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In the three years it has been flying, Bell’s V-280 Valor advanced tiltrotor has spent 200 hours in the air on more than 150 flights, amassing reams of data it will use to compete in the Army’s soon-to-be-launched search for a Black Hawk replacement.
Valor remains a Bell aircraft, but developed in partnership and with some funding from the U.S. Army, which challenged industry to pitch the best, most capable replacements for the UH-60 Black Hawk that could be built relatively affordably with mature, available technology.
For the relatively small amount of cash the Army threw at industry during the former Joint Multirole Technology Demonstration (JMR-TD) effort, it got a lot in return. Both Bell and its main competitor, a team of Sikorsky and Boeing, built and have extensively flown operational prototypes that demonstrate real-world combat-relevant capability at speeds well above any conventional helicopter.
Designed and perfected wholly in a digital environment, V-280 has flown without a hitch since it first lifted off on Dec. 18, 2017. The aircraft has been dutifully and without issue expanding its flight envelope and performance milestones ever since, said Ryan Ehinger, who was lead engineer on the V-280 through its flight test phase and now serves as vice president and program director for Future Long Range Assault Aircraft (FLRAA).
“Since we started this essentially three years ago now . . . we’ve really had a targeted approach to this flight test activity to make sure we could prove out everything we said the V-280 could do,” Ehinger told Vertical. “What you’ve seen us do over the three years is us clicking off milestones.”
Those milestones include both flying faster than 300 knots true airspeed and complex low-speed choreography. In recent months, at least 10 flights were completed with Army experimental test pilots — four different “XPs” have flown Valor — at the controls. It has demonstrated deploying troops by fast rope and multiple autonomous flights with no pilot at the controls.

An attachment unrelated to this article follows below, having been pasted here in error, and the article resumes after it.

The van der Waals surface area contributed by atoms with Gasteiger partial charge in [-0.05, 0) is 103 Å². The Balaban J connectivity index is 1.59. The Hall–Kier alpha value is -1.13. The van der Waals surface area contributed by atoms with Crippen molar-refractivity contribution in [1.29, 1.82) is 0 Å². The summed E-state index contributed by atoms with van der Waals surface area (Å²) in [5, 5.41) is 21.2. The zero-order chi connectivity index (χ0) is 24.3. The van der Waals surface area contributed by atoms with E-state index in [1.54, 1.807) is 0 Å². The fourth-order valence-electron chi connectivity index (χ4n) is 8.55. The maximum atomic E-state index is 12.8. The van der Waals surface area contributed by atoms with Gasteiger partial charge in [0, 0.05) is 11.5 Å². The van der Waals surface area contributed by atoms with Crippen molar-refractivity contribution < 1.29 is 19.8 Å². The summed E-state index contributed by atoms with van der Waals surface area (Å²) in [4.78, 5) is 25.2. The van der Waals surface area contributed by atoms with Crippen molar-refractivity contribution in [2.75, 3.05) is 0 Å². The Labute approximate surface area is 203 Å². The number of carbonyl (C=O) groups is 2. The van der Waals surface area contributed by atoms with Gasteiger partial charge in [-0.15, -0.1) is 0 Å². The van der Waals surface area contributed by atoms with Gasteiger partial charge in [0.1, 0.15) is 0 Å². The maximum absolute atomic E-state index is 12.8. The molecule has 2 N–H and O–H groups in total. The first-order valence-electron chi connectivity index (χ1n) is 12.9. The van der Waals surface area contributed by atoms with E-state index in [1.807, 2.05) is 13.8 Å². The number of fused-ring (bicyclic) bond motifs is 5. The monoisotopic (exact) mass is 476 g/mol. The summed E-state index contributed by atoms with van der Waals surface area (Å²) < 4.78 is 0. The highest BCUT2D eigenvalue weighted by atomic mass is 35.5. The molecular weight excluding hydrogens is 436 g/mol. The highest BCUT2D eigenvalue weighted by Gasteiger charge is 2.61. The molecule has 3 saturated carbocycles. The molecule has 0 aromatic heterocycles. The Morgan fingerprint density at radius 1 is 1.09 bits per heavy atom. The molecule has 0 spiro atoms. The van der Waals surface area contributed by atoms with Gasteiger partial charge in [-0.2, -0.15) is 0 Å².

All of the complex critical flight components of the V-280 — especially Bell specialties like the gearboxes, drivetrain and rotor systems — were deliberately designed with an eye to how they eventually would be produced at scale “reliably and affordably,” Ehinger said. That paid off in the reliability of the V-280 prototype that continues to fly with no grounding date in sight. In three years of flight testing the aircraft has never experienced issues with its rotor systems or drive train, Ehinger said,
“It’s got a lot of life left in it,” Ehinger said. “We did not design an aircraft that can only fly 200 hours. It’s designed for a lot more than that. We will continue to work with the Army to see where they want to take it and any areas they want to get some test data.”
“It’s the same aircraft,” he added. “We have added some additional things to it, but the drive trains and rotor systems are the same that have been flying the entire time. We added some software to improve the handling qualities, an autonomous guidance computer, the distributed aperture system and a tactical data link, but we really haven’t had to go in and do any wholesale changes to systems or components.”
Recent demonstrations at the Bell Flight Research Center in Arlington, Texas, included use of a newly installed tactical common datalink (TCDL) from Lockheed Martin and completion of sling load sorties involving multiple cargo lifts to demonstrate the procedure and coordination of ground crew, aircraft, crew chief, pilots and the behavior of the loads.